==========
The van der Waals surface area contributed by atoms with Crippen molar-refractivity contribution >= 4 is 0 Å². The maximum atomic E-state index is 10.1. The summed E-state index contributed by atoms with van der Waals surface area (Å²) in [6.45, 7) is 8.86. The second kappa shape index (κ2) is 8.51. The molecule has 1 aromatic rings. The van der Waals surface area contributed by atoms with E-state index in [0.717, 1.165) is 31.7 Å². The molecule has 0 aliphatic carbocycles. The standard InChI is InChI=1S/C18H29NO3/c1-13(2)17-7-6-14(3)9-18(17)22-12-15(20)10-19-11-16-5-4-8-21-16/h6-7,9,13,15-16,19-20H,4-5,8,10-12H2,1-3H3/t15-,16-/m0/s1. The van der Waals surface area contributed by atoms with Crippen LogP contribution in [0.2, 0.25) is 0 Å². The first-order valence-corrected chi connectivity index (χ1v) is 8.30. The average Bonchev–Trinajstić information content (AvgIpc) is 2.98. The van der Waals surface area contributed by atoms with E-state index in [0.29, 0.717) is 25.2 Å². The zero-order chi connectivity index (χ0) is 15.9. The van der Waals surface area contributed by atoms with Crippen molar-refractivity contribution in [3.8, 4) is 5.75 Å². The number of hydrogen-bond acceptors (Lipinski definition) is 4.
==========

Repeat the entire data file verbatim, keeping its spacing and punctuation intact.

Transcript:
The van der Waals surface area contributed by atoms with Crippen molar-refractivity contribution >= 4 is 0 Å². The maximum atomic E-state index is 10.1. The summed E-state index contributed by atoms with van der Waals surface area (Å²) in [6.45, 7) is 8.86. The second kappa shape index (κ2) is 8.51. The molecule has 1 aromatic rings. The van der Waals surface area contributed by atoms with E-state index in [0.717, 1.165) is 31.7 Å². The molecule has 0 aliphatic carbocycles. The standard InChI is InChI=1S/C18H29NO3/c1-13(2)17-7-6-14(3)9-18(17)22-12-15(20)10-19-11-16-5-4-8-21-16/h6-7,9,13,15-16,19-20H,4-5,8,10-12H2,1-3H3/t15-,16-/m0/s1. The van der Waals surface area contributed by atoms with Crippen LogP contribution in [0.2, 0.25) is 0 Å². The first-order valence-corrected chi connectivity index (χ1v) is 8.30. The average Bonchev–Trinajstić information content (AvgIpc) is 2.98. The van der Waals surface area contributed by atoms with E-state index in [0.29, 0.717) is 25.2 Å². The zero-order chi connectivity index (χ0) is 15.9. The van der Waals surface area contributed by atoms with Crippen molar-refractivity contribution in [3.8, 4) is 5.75 Å². The number of hydrogen-bond acceptors (Lipinski definition) is 4.